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WIPP’s Long Closure Nears End

on December 18, 2016 - 9:56am

WIPP officials at the Carlsbad Town Hall Meeting from left, Phil Briedenbach, president and project director of the Nuclear Weapons Partnership, DOE’s operational readiness review team leader, Ed Westbrook, Carlsbad Field Office Manager Todd Shrader, along with John Heaton, the moderator. ScreenShot Photo

 

By ROGER SNODGRASS
Los Alamos Daily Post

Thanks to Internet video streaming, informational meetings in the two-and-a-half year struggle to re-open the Waste Isolation Pilot Plant (WIPP) in Southern New Mexico are accessible not only to the people of Carlsbad but for people throughout the state and nation.

“This has been a little bit of a long process to get to where we are,” John Heaton said at Thursday night's Carlsbad Town Hall Meeting. A former state representative and the regular meeting moderator, Heaton added, “We’re very close to the point where we will be open and getting waste down into the mine and out of the biosphere, if you will, and never have to look at it again.”

Since a truck fire and a radiation leak in February 2014, the employees of the Department of Energy and WIPP have been working to get the underground repository cleaned up and procedurally qualified to resume its task of storing the nation’s mounting backlog of radiological material. On hold during this time have been hundreds of shipments from Hanford, Washington, Idaho National Laboratory, Savannah River Site in South Carolina, and Los Alamos National Laboratory, which was the source of an erupting canister that caused WIPP to shut down.

Thursday’s meeting focused on a Department of Energy Operational Readiness Review, one of the final steps in the process, a point by point technical evaluation of the people, equipment and procedures that are responsible for the safe operation of the plant.

The bottom line, according to DOE’s review team leader, Ed Westbrook, was 36 findings, 21 of which will have to be fixed before operations can begin, and 15 that can be taken care of after the restart.

“I think that’s about what I would expect for a site that’s in very good shape,” Westbrook said, emphasizing that the failures on the whole were minor, “not a trend or indicative of a bigger problem.”

On the list of required improvements were strobe lights in the mine to signal evacuation, staffing for emergency medical teams, which needed someone to perform cardiopulmonary resuscitation (CPR) within four minutes, and permanent power availability rather than temporary power for the interim ventilation system. Fire hazards, no matter how incidental, were treated as major, because fire was one of the main occurrences that caused the shutdown.

A prescription that seemed more than incidental, noted that “fire protection documentation that ensures implementation of appropriate engineering and administrative controls to maintain safe operations have not been fully implemented.” Another finding concerning radiation protection baldly stated, “NWP does not have an effective process in place to ensure a consistent, timely and appropriate level of radiological personnel response to radiological events.” This was indicated as a pre-start requirement.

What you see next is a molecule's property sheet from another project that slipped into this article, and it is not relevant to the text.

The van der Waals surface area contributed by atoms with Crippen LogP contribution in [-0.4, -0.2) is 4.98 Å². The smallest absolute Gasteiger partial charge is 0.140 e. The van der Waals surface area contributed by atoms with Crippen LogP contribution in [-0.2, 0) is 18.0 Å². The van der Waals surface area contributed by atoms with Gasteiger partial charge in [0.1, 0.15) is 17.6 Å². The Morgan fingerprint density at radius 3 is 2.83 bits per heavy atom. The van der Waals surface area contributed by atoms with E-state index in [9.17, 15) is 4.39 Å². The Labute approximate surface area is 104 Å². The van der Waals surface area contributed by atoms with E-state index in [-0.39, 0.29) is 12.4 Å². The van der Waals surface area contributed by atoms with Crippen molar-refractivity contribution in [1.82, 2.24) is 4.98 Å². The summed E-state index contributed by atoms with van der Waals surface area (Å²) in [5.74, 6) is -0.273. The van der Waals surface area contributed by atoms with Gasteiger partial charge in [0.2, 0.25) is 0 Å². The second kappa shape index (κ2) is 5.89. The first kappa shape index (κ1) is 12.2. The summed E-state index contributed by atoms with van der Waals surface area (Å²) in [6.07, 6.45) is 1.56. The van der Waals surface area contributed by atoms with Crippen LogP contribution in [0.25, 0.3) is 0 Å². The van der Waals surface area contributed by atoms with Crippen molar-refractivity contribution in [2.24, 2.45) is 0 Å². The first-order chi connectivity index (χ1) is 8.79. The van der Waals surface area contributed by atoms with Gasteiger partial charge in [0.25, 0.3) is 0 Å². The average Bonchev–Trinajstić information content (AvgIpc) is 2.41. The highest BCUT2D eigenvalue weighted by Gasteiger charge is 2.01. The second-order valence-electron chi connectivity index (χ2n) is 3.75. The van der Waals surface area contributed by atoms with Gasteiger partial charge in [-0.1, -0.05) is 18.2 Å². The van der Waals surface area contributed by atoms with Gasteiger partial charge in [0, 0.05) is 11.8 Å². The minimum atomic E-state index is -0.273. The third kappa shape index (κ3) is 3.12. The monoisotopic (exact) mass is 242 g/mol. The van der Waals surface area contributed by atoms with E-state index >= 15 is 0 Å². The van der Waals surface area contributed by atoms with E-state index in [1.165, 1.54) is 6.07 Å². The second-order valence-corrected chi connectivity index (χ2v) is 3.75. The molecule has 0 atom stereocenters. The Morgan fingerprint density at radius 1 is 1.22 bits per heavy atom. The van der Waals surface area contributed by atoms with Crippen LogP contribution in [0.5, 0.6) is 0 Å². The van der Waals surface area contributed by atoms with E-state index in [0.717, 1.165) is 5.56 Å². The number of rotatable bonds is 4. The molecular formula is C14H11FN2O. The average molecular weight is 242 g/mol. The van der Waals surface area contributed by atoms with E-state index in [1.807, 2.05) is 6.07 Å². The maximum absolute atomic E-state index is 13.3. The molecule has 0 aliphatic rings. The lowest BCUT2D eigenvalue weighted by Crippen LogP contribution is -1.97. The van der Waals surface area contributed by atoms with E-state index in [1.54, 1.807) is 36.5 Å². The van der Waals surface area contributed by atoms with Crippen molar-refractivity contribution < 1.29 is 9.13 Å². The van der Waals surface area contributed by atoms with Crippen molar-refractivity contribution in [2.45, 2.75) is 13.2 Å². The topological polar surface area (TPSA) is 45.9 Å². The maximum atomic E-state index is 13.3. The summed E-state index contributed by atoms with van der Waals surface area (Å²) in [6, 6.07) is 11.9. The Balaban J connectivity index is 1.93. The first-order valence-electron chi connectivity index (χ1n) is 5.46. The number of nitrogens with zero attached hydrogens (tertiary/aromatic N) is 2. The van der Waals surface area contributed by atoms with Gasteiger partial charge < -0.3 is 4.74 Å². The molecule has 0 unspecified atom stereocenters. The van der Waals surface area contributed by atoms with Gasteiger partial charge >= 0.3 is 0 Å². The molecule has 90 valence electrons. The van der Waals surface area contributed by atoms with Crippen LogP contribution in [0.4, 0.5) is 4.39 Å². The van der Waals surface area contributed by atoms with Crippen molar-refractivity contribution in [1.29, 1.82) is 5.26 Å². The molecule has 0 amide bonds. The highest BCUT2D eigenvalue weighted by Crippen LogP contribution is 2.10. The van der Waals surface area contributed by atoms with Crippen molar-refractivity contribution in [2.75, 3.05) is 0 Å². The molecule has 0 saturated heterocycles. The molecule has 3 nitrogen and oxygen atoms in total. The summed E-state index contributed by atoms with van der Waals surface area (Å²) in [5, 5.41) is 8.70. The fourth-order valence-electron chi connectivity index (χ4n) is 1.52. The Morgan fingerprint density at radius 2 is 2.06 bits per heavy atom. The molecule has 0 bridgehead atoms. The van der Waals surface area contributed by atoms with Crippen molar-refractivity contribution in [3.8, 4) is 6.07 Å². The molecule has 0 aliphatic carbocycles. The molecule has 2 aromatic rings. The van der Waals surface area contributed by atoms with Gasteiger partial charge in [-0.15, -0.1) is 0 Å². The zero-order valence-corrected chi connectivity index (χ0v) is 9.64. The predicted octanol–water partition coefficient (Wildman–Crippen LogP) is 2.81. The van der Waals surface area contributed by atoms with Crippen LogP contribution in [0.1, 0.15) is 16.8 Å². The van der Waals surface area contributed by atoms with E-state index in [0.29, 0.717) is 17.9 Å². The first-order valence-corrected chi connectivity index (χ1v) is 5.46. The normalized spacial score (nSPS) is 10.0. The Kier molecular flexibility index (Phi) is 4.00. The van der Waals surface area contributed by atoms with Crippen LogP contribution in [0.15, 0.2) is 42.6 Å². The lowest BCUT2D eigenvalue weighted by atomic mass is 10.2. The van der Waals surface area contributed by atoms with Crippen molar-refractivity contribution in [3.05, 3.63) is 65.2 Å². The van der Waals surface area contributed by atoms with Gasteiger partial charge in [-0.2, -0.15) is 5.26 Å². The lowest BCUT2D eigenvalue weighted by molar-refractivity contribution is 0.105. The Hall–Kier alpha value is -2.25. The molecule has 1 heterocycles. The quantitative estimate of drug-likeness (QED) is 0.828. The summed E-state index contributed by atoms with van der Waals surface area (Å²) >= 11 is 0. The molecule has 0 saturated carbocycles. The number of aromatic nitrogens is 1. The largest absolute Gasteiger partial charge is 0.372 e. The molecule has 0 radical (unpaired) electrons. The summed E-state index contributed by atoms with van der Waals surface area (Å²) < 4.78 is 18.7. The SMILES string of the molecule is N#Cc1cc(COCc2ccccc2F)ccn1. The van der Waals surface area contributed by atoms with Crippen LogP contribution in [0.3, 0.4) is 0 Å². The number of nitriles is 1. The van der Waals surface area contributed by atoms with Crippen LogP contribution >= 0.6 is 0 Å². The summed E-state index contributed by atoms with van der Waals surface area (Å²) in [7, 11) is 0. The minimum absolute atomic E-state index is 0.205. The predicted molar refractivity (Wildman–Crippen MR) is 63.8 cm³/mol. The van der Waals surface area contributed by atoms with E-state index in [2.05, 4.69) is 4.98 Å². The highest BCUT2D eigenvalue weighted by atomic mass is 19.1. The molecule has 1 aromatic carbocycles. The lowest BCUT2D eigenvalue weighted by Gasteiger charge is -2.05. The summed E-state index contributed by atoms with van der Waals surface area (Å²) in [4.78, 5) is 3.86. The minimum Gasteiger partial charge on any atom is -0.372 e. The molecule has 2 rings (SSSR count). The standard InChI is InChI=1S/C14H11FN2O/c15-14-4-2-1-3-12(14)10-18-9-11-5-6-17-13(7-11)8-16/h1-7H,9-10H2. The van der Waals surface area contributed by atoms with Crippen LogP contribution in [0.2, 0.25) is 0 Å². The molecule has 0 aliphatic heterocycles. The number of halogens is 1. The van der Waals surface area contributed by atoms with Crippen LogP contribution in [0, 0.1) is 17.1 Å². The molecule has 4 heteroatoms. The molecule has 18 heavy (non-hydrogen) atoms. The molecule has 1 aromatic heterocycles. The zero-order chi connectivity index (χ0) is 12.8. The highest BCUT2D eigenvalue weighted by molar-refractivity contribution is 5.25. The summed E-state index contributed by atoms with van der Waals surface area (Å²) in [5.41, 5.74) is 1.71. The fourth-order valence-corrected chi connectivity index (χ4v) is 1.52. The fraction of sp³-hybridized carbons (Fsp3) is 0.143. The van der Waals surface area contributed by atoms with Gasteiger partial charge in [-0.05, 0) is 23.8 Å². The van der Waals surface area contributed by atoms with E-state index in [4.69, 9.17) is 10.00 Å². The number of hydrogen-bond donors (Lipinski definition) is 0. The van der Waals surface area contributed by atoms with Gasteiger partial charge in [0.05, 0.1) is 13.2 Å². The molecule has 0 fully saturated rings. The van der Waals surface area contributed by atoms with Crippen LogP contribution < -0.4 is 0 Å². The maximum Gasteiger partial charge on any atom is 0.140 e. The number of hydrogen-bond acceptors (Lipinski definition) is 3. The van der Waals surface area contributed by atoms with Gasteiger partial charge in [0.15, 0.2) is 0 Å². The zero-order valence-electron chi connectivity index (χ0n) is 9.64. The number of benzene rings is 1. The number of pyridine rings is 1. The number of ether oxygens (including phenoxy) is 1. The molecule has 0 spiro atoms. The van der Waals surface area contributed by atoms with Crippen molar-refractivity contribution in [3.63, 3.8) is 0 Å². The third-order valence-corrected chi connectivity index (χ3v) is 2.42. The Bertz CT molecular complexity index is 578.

Other matters were relatively minor, like boxes on a form that were checked “no” when they were supposed to be checked “yes,” and missing signatures on some documents.

On the whole, Westbrook said, “We didn’t really find anything we call a ‘showstopper.’

The number of findings bothered Norbert Rempe, a former employee, who has followed WIPP’s restoration closely. The list of requirements; he was told by the officials, was an indication of how deep and broad the review process had been. They said the main job now is closing out the pre-start list, which is well underway, although the actual finish line is still difficult to predict. Of the mandatory pre-start requirements, only six out of 21 have been closed with only a couple of weeks to go.

The officials were asked whether the project would meet Energy Secretary Ernest Moniz’s commitment to finish before the end of December. “Our goal, based on everything we know, continues to be December,” said Carlsbad Field Office Manager Todd Shrader. “Safety is a priority and doing it right is a priority for us.”

He also said employees were working seven days a week these days to get there, which prompted a question about whether the contractor had been promised bonuses as a premium for making the December deadline. Phil Briedenbach, the president and project director of the Nuclear Weapons Partnership that manages WIPP answered emphatically, “There are no bonuses tied to WIPP.”

“I don't believe that there's a crisis or rush that requires workers to be working seven days, and over Thanksgiving and Christmas,” said Don Hancock, of the Southwest Research and Information Center in Albuquerque. “To me, that makes a dangerous situation even more so. Tired workers don't do their best work anywhere, let alone in an inadequately ventilated, radiologically contaminated mine.”

As moderator, John Heaton had the last word: “Six out of 21 completed ... a long way to go, maybe. Hopefully soon.”


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